What then, do the Egyptian people want, if not a transition to democracy? The political chaos and demonstrations of the previous 16 months have not worn well on most ordinary Egyptians who have seen food become scarce, the economy near collapse, and their personal security threatened by gangs of thugs who have taken advantage of the lapse in police protection to terrify neighborhoods. “We have no security. Every day there are attacks against people in the neighborhood, and there are absolutely no police, no one to turn to for help,” said Hajja Fatma, a woman from a poor Cairo neighborhood. “They hurt old people, rob homes, and kidnap children for ransom. Allah, Allah, we need order,” she added.

Many observers are saying that the military council ruling Egypt has already won the presidential race. That’s because no matter who is elected, they will have to serve under a parliament elected by rules set down by the military, act under a constitution that will be drawn up by an assembly that will probably be appointed by the military, and would likely be constrained to act by laws approved by the military.

The military council took another step to augment their power by issuing a constitutional decree that the Washington Post reports “gave the armed forces vast powers and appeared to give the presidency a subservient role.”

The declaration, published in the official state gazette, establishes that the president will have no control over the military’s budget or leadership and will not be authorized to declare war without the consent of the Supreme Council of the Armed Forces.

The document said the military would soon appoint a body to draft a new constitution, which would be put to a public referendum within three months. Once a new charter is in place, an election will be held to chose a parliament that will replace the Islamist-dominated one dissolved Thursday by the country’s top court.

The Muslim Brothers, who were caught by surprise when the court destroyed their power base by dissolving parliament, appear to be regaining their equilibrium. After the polls closed Sunday night, the Brotherhood announced that it had rejected the court order dissolving parliament, calling it a “coup against the entire democratic process.” They also rejected the constitutional decree and vowed that the constituent assembly they appointed in parliament last week to create the new constitution will write the new charter, not the generals.

This would seem to put the two power centers of Egyptian politics on a collision course. But the Islamists have struck deals with the military previously, and it is possible they will accede to the new order as long as Morsi is declared the winner of the election and new rules governing the election of members of parliament don’t shut them out of power. For their part, the generals might accept sharing power with the Brotherhood as long as they maintain their independence from government — much like the Pakistani generals enjoy in that country.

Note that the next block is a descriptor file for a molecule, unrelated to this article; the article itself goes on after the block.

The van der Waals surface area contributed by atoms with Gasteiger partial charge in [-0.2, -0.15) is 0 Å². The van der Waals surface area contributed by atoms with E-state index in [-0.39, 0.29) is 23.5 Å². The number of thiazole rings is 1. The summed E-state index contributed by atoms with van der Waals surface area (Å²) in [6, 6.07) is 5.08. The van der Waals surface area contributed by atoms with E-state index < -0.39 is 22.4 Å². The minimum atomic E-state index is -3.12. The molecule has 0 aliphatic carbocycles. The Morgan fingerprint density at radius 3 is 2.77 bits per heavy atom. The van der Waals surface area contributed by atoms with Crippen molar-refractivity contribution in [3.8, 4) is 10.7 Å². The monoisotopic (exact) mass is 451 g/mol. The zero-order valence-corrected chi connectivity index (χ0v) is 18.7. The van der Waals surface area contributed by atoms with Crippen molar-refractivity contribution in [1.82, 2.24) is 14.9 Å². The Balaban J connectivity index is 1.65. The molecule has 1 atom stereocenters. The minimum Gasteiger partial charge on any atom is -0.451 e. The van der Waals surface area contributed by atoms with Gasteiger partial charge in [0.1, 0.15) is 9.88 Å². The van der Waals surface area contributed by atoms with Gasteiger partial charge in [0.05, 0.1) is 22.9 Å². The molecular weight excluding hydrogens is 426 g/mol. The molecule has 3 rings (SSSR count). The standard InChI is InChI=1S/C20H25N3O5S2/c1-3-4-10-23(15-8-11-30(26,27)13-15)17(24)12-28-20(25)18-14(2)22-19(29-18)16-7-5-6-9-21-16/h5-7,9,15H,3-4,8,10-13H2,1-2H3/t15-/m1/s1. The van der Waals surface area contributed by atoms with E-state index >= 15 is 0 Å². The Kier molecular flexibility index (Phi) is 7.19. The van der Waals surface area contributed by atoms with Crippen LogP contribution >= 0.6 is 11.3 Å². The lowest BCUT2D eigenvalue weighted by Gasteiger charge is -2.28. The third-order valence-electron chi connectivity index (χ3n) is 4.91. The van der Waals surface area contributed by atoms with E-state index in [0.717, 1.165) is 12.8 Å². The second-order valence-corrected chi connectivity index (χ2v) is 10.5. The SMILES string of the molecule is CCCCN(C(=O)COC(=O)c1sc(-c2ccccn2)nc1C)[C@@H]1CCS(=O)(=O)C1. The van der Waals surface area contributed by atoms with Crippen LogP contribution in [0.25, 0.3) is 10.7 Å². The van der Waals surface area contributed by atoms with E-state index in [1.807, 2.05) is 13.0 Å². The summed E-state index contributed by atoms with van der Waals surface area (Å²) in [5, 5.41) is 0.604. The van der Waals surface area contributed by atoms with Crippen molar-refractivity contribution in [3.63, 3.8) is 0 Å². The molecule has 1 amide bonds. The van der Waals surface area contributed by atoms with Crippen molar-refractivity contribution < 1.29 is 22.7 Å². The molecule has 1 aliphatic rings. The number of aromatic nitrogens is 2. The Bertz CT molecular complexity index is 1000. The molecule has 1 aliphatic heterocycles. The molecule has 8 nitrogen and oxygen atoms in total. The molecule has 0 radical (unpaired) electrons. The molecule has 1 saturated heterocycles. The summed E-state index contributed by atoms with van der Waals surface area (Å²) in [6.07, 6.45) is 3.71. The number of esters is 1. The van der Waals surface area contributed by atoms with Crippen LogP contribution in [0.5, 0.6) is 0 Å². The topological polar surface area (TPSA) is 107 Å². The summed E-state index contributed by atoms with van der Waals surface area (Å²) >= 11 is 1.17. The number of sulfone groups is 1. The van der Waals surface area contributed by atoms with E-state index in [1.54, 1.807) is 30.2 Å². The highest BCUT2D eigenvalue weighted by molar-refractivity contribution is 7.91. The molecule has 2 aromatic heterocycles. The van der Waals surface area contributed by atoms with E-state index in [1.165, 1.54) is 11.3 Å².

Read more at Front Page

Further analysis from Bare Naked Islam:

So, did the Egyptian Army “use” the Muslim Brotherhood as a smokescreen to help get the Mubarak candidate into office?

I certainly hope so. Tariq Ramadan addresses this issue as polls in Egypt are now closed and results are starting to trickle in.

Tariq Ramadan was banned from entering this country by George W Bush because of his terrorist ties. As soon as Obama got in, Hillary Clinton removed the ban on him. More than likely, Ramadan is supporting the Muslim Brotherhood, but he thinks the Mubarak candidate has a better shot of winning. And that would be good for the Copts, good for Israel, and good for America. It won’t be a good day for Barack Hussein Obama, however.

 

Egypt’s High Court Tries to Stave Off Sharia

By Robert Spencer:

Egypt’s Supreme Constitutional Court ruled on Thursday that one-third of the parliamentarians had been elected illegitimately; as a result, “the makeup of the entire chamber is illegal and, consequently, it does not legally stand.” The court dissolved the parliament entirely, dealing a major blow to the pro-Sharia forces in Egypt that had dominated it since elections last November.

Will the court’s action be enough to prevent Egypt from becoming an Islamic state? For that, it may be too late. Many see the upcoming runoff presidential election between Muslim Brotherhood candidate Mohammed Morsi and secularist Ahmed Shafiq, a longtime friend and associate of Hosni Mubarak, as the great showdown that will determine whether Egypt will embrace Sharia and become an Islamic state, or whether it will continue on the relatively secular path it has been on for decades. But in reality, even if Shafiq is elected, it is unlikely that the Islamization of Egypt is going to be stymied in any significant way.